Singles Day: China’s biggest shopping event
Share Now on:
Chinese consumers spent at least $68 billion on e-commerce platforms for the annual Nov. 11 Singles Day sale, the largest annual shopping event in China. The transaction volume surpasses online sales in the U.S. during Thanksgiving, Black Friday and Cyber Monday combined.
E-commerce giant Alibaba reports that people bought 268.4 billion yuan ($38.3 billion) worth of goods and services on its platforms during the 24-hour event.
Alibaba’s main rival, JD.com, says its Singles Day sales reached 204.4 billion yuan ($29.2 billion). This figure includes sales made over an 11-day period starting Nov. 1.
JD.com says that investment to develop logistics into more rural areas of China has paid off, despite slower economic growth in those regions.
“Lower-tier cities drove new customer growth during Singles Day, with the number of lower-tier cities users placing orders increasing 60% year-on-year,” read a JD.com news release.
In the 48-hour lead up to the Singles Day shopping festival, the Marketplace Shanghai bureau received lots of text messages with coupons and discounts.
“30,000 items selling for as low as 1.10 yuan ($0.16),” read a text message from internet giant NetEase’s e-commerce platform, Yeation.
Other messages conveyed a sense of urgency to shoppers.
“If you miss this deal, you’ll have to wait another year!” JD.com wrote in a text message.
These types of ads may have worked. By 4 p.m. on Nov. 11, Alibaba reported that sales on its platforms crossed the $30 billion mark.
That surpasses the $29 billion in online sales data tracking company Adobe Analytics predicts Americans will spend this year on Thanksgiving, Black Friday and Cyber Monday combined.
The biggest e-commerce platforms in China sold 314.3 billion yuan ($44.9 billion) on Singles Day in 2018, according to a Chinese big data company, Syntun.
Leading the pack, according to Syntun, are Alibaba’s e-commerce sites, which accounted for 68% of the online sales during Singles Day in 2018. Clothing, home appliances and decorations were the top-selling items.
JD.com came in at a distant second, accounting for 17% of sales. JD.com is typically strong in consumer electronics and home appliances.
Nov. 11 was chosen to be Singles Day because the date 11/11 looks like four bare sticks. Its origin is not clear, according to Chinese state-run media. A widely reported version is that some college students in eastern Nanjing city in the 1990s either wanted to beat loneliness or celebrate singlehood by dining with unattached friends and singing karaoke.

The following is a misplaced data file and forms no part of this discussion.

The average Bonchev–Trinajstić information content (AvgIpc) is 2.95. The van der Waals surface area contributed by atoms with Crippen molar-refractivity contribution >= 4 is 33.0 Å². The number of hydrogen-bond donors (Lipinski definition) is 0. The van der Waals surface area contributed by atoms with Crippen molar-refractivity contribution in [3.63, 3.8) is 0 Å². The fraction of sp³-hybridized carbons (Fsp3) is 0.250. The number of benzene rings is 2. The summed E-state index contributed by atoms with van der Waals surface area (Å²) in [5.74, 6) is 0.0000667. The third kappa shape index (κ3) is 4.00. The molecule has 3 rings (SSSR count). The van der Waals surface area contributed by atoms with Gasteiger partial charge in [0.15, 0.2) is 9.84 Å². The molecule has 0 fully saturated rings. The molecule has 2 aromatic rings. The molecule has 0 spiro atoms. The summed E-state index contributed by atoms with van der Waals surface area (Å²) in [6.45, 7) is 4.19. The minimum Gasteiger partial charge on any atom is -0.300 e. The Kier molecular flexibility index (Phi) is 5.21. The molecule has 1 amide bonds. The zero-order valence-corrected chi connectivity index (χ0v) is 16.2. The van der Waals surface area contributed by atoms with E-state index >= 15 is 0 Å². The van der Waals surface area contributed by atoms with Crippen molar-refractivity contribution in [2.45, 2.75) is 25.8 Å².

It became popular among students and white-collar workers, which then led restaurants, florists and other businesses to offer discounts on the day to boost consumption.
Then on Nov. 11, 2009, Alibaba joined in, leading other online sites to follow. These days, Nov. 11 is less of a celebration of single people and more about shopping promotions.
Alibaba even holds an annual gala. American singer Taylor Swift is headlining this year’s concert. E-commerce is still Alibaba’s core business.
“It has an ecosystem [so] if its e-commerce is good, its other businesses, like logistics and cloud computing, will also be boosted,” said e-commerce analyst Danny Law at Guotai Jun’an Securities in Hong Kong.
Although China’s government reported that its economy is growing at its slowest pace in nearly three decades, at 6% in the third quarter this year, online sales have been robust, reaching just over a trillion dollars from January to September of this year, up 16.8% from the same period in 2018, according to the Chinese ministry of commerce.
American firms selling to Chinese consumers may suffer, though, as tensions with the U.S. continues and create uncertainty for businesses.
A poll of some 2,000 people from research firm AlixPartners found that 78% of Chinese consumers say they’re less likely to buy American brands on Singles Day, out of national loyalty.
Consultancy firm RedTech Advisors recently concluded a survey of 60 big merchants operating on Alibaba’s platforms on their sales optimism over the next six months.
“On balance, they were still leaning slightly pessimistic,” said RedTech Advisors’ founder Michael Clendenin.
Alibaba is counting on shoppers like Wang Jiang, a mother of one in Shanghai.
Nearly two weeks before the sale, she showed Marketplace that she had 118 items worth 38,000 yuan ($5,400) in her shopping cart on Alibaba’s Taobao app, consisting mostly of clothing for herself and her child.
“Of course, I will not buy all of them,” she said. “I will choose what I like the most. But I plan to spend at least 10,000 yuan ($1,420).”
Additional research by Charles Zhang.